For the final entry of Erin and Cole's East Coast Adventures, allow us to share with you some of the fantastic geologic wonders of NZ.
Let's start with the Elephant Rocks. This is a large paddock full of big boulders that could kind of look like elephants if you squint.
Regardless of their likeness to actual elephants, the area was really fun to climb around on, and the views were as magnificent as any we've all come to expect from New Zealand.
For scale, that is Erin back there on that rock in the middle.
Here's a closer look:
We ended up with a really beautiful day to explore the area.
Like a kid in a candy store.
This one doesn't look like an elephant even if you squint, but I'm still a fan.
After soaking it in thoroughly, we decided to move along to explore more of the 'Earthquakes' region, just inland from the Oamaru area. I'm not sure if Elephant rocks is considered a part of the Earthquakes or if they are officially two separate natural wonders, but they are relatively close to eachother. Either way, the Earthquakes area is known for significant geologic
wonders, including some whale fossils and some Maori cliff paintings:
We had to walk through this canyon to look at some whale fossils.... or I should say we walked through this canyon after looking at some whale fossils and just kept walking. Erin was not happy with my 'trespassing' at first, but it was such a nice walk, she soon forgot all about 'laws' and such.
This little canyon was tricky because just off the edges of the path (sheep trails) there would be holes big enough to fall into and never be seen again. Well, maybe not quite that big, but big enough to hurt yourself. There was a pretty abrupt gorge off to the right of this picture, so I think all the holes were wash-outs that connected to that. Luckily we didn't fall in any of them, and got to enjoy our walk without injury.
Here's one of the whale fossils. We actually stopped to look at two different ones in separate locations. This one is from the second location where we once again trespassed. I will admit that this second one was a bit more of an actual trespass. The land-owners for all of these sites are very cool and allow people to respectfully come on their property to view these points of interest. There are small signs that guide you to the wonders, but I missed the fact that the sign for this whale meant it was just right off the road, and thought I was supposed to drive way down by this guy's house, past his barn, and down into his field, just to come up to the fossil from the other side. But it was all good. no harm, no foul.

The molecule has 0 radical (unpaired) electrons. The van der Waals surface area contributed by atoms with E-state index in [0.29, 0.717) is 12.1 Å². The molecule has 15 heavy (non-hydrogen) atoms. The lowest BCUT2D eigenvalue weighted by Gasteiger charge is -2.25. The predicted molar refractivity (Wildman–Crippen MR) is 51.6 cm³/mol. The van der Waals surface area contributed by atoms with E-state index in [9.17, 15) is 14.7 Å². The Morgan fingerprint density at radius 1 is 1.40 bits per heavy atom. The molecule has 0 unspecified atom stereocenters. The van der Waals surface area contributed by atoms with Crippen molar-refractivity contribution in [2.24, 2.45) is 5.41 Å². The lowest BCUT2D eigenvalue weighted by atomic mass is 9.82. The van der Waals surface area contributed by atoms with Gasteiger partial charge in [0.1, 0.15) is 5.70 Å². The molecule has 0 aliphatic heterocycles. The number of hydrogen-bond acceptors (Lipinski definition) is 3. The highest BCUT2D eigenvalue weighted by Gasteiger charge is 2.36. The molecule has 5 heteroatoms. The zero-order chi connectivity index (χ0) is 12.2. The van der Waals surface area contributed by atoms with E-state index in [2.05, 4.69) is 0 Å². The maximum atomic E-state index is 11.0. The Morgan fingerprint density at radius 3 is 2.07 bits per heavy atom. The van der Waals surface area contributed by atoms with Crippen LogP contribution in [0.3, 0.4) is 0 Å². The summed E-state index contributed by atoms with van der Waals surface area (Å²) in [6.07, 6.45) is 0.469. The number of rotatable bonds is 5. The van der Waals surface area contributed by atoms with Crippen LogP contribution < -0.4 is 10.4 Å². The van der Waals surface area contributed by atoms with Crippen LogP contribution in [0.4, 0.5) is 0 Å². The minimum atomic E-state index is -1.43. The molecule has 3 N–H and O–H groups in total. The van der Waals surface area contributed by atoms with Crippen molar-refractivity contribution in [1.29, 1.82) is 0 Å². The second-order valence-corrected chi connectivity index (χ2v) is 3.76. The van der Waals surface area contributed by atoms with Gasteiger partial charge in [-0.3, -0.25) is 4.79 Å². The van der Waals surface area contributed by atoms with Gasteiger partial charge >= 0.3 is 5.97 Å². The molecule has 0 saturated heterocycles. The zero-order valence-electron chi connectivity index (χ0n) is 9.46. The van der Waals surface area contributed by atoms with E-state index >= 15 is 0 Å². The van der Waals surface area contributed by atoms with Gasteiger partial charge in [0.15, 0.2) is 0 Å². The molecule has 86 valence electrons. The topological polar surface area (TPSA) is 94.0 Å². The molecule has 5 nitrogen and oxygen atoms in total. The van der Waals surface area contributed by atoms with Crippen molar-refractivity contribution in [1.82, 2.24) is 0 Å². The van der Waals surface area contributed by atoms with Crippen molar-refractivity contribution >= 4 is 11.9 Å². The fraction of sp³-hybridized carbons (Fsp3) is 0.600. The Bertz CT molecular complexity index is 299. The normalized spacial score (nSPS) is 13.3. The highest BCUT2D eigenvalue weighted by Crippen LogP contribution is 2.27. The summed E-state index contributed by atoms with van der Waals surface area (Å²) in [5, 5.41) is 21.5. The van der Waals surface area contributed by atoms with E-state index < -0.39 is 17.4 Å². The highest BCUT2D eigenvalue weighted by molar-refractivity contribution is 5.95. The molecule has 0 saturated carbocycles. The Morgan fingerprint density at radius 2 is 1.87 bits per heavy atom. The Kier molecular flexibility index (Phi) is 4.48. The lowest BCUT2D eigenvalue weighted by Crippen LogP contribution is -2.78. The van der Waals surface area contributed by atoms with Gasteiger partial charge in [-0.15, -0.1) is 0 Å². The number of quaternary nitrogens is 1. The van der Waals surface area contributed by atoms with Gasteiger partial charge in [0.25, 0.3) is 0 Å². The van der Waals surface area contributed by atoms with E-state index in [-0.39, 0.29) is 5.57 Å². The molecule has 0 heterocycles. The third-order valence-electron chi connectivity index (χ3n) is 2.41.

Then it was on to go find some cave painting type stuff. Turns out, most of them have been removed and taken to museums, but there are a few around still. I think the sunset lighting up this cliff was probably the most impressive cliff painting at this particular location.
You'll have to squint again. But, if you look closely, you can see what appears to be a 'white man's' ship at that bottom of the photo. So this was likely late 1700s? The top of the picture has what appears to be a circus performer standing on the back of a horse. Just squint, you'll see it.
As you can see, this series of paintings is a lot more red, and isn't in great condition. I think the strip along the bottom was just a decorative scroll-work band. The big red thing on the upper left is what can only be called an alien face.
And speaking of aliens:
Moeraki Boulders was one of the last stops for our trip. We swung by these guys on our way back to Southland. We also cut through the Catlins for a look at the Nuggets, but you've all seen that enough times by now.
Back to these boulders:
They are the strangest things. There are a lot of them. Just big round rocks sitting at the edge of the ocean.
There are many theories for how they got here or what they are.
My theory is that they are giant prehistoric sea turtle eggs from a nest up on the shore in the hill behind, and they have now fossilized and spilled out onto the shore.
Tell me that's not an egg of some kind....
Aliens also get a lot of credit for their existence. As does Mother Nature.
I guess it will remain a mystery (since I don't remember what the official answer was). Oh well. They're neat.
And they make for some fun photos:
And that concludes Erin's visit and our East Coast Adventures!